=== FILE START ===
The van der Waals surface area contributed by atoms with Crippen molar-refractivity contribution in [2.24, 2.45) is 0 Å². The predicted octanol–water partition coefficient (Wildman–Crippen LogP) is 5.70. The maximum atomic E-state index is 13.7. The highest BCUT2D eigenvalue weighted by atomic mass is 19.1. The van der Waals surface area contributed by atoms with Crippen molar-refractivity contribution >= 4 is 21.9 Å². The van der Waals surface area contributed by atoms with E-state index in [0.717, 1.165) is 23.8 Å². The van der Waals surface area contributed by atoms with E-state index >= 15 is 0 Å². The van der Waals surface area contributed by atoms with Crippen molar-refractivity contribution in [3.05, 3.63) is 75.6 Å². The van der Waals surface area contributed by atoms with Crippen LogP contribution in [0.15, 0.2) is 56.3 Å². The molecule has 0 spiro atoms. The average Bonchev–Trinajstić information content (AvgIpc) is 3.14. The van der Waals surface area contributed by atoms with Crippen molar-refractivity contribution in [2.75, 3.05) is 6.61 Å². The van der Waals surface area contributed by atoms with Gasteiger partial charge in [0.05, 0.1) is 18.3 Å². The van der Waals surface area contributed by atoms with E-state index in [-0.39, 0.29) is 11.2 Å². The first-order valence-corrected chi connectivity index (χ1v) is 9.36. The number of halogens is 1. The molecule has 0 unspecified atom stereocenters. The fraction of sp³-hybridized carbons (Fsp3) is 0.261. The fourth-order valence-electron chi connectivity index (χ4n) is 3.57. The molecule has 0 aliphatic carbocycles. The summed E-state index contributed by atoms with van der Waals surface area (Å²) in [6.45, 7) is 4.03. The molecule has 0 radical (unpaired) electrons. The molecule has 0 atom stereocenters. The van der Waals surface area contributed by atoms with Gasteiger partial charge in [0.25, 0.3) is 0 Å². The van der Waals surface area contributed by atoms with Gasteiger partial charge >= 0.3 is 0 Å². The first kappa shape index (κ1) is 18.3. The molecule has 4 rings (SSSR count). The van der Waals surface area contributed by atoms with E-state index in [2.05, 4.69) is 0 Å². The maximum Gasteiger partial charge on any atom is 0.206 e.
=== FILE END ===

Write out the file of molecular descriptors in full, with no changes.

The van der Waals surface area contributed by atoms with Crippen molar-refractivity contribution in [2.24, 2.45) is 0 Å². The predicted octanol–water partition coefficient (Wildman–Crippen LogP) is 5.70. The maximum atomic E-state index is 13.7. The highest BCUT2D eigenvalue weighted by atomic mass is 19.1. The van der Waals surface area contributed by atoms with Crippen molar-refractivity contribution >= 4 is 21.9 Å². The van der Waals surface area contributed by atoms with E-state index in [0.717, 1.165) is 23.8 Å². The van der Waals surface area contributed by atoms with E-state index >= 15 is 0 Å². The van der Waals surface area contributed by atoms with Crippen molar-refractivity contribution in [3.05, 3.63) is 75.6 Å². The van der Waals surface area contributed by atoms with Crippen LogP contribution in [0.15, 0.2) is 56.3 Å². The molecule has 0 spiro atoms. The average Bonchev–Trinajstić information content (AvgIpc) is 3.14. The van der Waals surface area contributed by atoms with Crippen molar-refractivity contribution in [2.75, 3.05) is 6.61 Å². The van der Waals surface area contributed by atoms with Gasteiger partial charge in [0.05, 0.1) is 18.3 Å². The van der Waals surface area contributed by atoms with E-state index in [-0.39, 0.29) is 11.2 Å². The first-order valence-corrected chi connectivity index (χ1v) is 9.36. The number of halogens is 1. The molecule has 0 unspecified atom stereocenters. The fraction of sp³-hybridized carbons (Fsp3) is 0.261. The fourth-order valence-electron chi connectivity index (χ4n) is 3.57. The molecule has 0 aliphatic carbocycles. The summed E-state index contributed by atoms with van der Waals surface area (Å²) in [6.45, 7) is 4.03. The molecule has 0 radical (unpaired) electrons. The molecule has 0 atom stereocenters. The van der Waals surface area contributed by atoms with Gasteiger partial charge in [0.25, 0.3) is 0 Å². The van der Waals surface area contributed by atoms with Gasteiger partial charge >= 0.3 is 0 Å². The first kappa shape index (κ1) is 18.3. The molecule has 4 rings (SSSR count). The van der Waals surface area contributed by atoms with E-state index in [2.05, 4.69) is 0 Å². The maximum Gasteiger partial charge on any atom is 0.206 e.